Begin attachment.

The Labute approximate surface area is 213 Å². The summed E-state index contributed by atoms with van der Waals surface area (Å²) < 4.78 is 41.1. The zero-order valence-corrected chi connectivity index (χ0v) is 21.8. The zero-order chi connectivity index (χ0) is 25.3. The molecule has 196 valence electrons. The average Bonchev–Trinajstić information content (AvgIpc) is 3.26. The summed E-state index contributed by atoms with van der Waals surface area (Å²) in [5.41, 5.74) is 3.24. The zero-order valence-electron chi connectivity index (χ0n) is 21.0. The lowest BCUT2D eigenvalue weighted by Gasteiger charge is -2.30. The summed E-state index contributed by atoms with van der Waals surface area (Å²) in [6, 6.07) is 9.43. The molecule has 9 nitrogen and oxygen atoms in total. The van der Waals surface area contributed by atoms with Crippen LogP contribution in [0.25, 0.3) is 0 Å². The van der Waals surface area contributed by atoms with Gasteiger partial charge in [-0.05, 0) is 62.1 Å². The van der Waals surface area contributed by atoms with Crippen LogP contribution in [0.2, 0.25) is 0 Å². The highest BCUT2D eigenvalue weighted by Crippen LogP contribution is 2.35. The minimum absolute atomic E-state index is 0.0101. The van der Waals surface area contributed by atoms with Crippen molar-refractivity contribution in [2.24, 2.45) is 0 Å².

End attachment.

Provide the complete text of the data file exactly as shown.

The Labute approximate surface area is 213 Å². The summed E-state index contributed by atoms with van der Waals surface area (Å²) < 4.78 is 41.1. The zero-order valence-corrected chi connectivity index (χ0v) is 21.8. The zero-order chi connectivity index (χ0) is 25.3. The molecule has 196 valence electrons. The average Bonchev–Trinajstić information content (AvgIpc) is 3.26. The summed E-state index contributed by atoms with van der Waals surface area (Å²) in [5.41, 5.74) is 3.24. The zero-order valence-electron chi connectivity index (χ0n) is 21.0. The lowest BCUT2D eigenvalue weighted by Gasteiger charge is -2.30. The summed E-state index contributed by atoms with van der Waals surface area (Å²) in [6, 6.07) is 9.43. The molecule has 9 nitrogen and oxygen atoms in total. The van der Waals surface area contributed by atoms with Crippen LogP contribution in [0.25, 0.3) is 0 Å². The van der Waals surface area contributed by atoms with Gasteiger partial charge in [-0.05, 0) is 62.1 Å². The van der Waals surface area contributed by atoms with Crippen LogP contribution in [0.2, 0.25) is 0 Å². The highest BCUT2D eigenvalue weighted by Crippen LogP contribution is 2.35. The minimum absolute atomic E-state index is 0.0101. The van der Waals surface area contributed by atoms with Crippen molar-refractivity contribution in [2.24, 2.45) is 0 Å².